With the warmer weather finally here, spring cleaning is unavoidable (as much as some of us would like to avoid it!) and that means cleaning out the garage, too.
We know that there is a life beyond for the things we no longer need. Our trash can be someone else’s treasure if we take the time to get the items we would like to discard to the right places.
Here are some suggestions for recycling certain items in your garage.
According to the Rubber Manufacturers Association, in 2013 more than 95 percent by weight of the scrap tires generated in the United States were reused: as tire-derived fuel, in ground rubber applications such as playground surfaces, and for engineering and construction uses.
Regulations for recycling tires vary by state. To locate a place to recycle tires in your area, search online under “local tire recycling.”
Used motor oil can be recycled. Many service stations and repair facilities will accept used oil and used oil filters. Local recycling centers may accept motor oil or be able to steer you to a place that does. The best way to locate a collection center is to visit Earth911 and search by ZIP code.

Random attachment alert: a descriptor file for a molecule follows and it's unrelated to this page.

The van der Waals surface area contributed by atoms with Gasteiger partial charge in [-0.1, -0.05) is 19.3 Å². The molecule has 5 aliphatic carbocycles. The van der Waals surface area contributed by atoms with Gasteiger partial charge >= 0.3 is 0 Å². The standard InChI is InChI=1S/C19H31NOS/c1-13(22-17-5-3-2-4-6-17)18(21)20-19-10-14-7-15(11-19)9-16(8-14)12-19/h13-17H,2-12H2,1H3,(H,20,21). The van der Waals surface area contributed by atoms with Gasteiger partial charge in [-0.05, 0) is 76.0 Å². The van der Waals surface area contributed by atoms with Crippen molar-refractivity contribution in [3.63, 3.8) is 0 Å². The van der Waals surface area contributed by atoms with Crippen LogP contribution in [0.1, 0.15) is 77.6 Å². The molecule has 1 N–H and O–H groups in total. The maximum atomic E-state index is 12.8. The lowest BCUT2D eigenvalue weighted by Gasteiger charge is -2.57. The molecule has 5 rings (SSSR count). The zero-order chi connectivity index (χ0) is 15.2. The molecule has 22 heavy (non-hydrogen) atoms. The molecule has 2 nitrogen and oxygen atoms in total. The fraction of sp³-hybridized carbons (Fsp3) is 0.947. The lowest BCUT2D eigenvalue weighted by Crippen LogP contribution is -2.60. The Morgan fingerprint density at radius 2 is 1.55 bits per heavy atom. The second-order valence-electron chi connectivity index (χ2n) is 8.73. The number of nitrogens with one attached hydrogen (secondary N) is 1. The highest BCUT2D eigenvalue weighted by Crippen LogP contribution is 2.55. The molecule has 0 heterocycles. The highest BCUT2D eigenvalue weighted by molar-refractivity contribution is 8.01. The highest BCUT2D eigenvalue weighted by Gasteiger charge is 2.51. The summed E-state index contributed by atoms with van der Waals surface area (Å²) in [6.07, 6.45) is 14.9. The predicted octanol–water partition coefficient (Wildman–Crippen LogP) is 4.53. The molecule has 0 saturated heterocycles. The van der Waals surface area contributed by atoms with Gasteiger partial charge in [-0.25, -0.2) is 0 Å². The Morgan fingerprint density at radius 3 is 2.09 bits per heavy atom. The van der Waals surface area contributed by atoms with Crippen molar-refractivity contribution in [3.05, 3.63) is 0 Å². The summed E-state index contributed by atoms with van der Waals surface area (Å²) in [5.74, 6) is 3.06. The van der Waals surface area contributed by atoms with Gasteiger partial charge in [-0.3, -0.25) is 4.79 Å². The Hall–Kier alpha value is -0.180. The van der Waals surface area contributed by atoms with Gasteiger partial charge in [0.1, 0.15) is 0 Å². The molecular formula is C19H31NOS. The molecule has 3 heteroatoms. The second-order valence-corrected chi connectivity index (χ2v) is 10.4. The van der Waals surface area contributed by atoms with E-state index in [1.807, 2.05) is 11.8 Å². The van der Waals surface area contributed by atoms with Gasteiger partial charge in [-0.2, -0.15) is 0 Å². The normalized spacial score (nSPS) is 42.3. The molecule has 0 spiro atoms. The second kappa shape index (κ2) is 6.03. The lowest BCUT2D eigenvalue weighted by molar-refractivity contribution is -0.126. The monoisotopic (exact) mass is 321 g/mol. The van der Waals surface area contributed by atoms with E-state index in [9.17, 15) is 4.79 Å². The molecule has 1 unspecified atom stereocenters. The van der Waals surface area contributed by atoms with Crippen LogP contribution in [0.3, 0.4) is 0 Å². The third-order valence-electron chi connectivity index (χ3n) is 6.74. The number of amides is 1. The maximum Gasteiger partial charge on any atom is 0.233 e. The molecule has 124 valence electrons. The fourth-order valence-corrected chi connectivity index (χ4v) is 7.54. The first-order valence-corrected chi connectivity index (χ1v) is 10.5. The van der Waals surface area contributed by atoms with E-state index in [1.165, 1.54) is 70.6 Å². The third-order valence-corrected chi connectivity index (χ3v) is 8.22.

For places to donate your bike and for places that help recycle/reuse bicycle parts, check out Ibike.
There are programs that provide bikes to developing countries, such as Bicycles for Humanity and World Bicycle Relief; you won’t get rid of your bike but you will help others to obtain a bike that is “an engine for economic and cultural empowerment” as they say on one of the sites. What could be better than that!
Sometimes an organization like the Boy Scouts or a church youth group will sponsor a drive for gently used sports equipment. Check out organizations in your area to see if they are interested in your used items.
Shoes and Sneakers
And if you have worn-out or outgrown sneakers and sports shoes lying around, check out our post on where to recycle shoes.
Keep the memories of you and your kids playing sports or enjoying a bike ride in the park, but get rid of all the stuff you no longer need. The result? A more organized garage, a grateful recipient of the donated items, and a healthier environment.
≈Linda Hetzer is an editor and author of books on home design, crafts, and food, and coauthor of Moving On: A Practical Guide to Downsizing the Family Home.
Filed under: decluttering, downsizing, downsizing the home, emptying the house, enjoying the process, environment, getting rid of stuff, gratitude, green living, having fun, living with less, organizing, recycling, spring cleaning, Uncategorized | Tagged: decluttering, downsizing, downsizing the family home, downsizing the home, emptying the house, environment, family, getting rid of clutter, getting rid of stuff, getting rid of things, gratitude, green living, organizing, recycling, spring cleaning |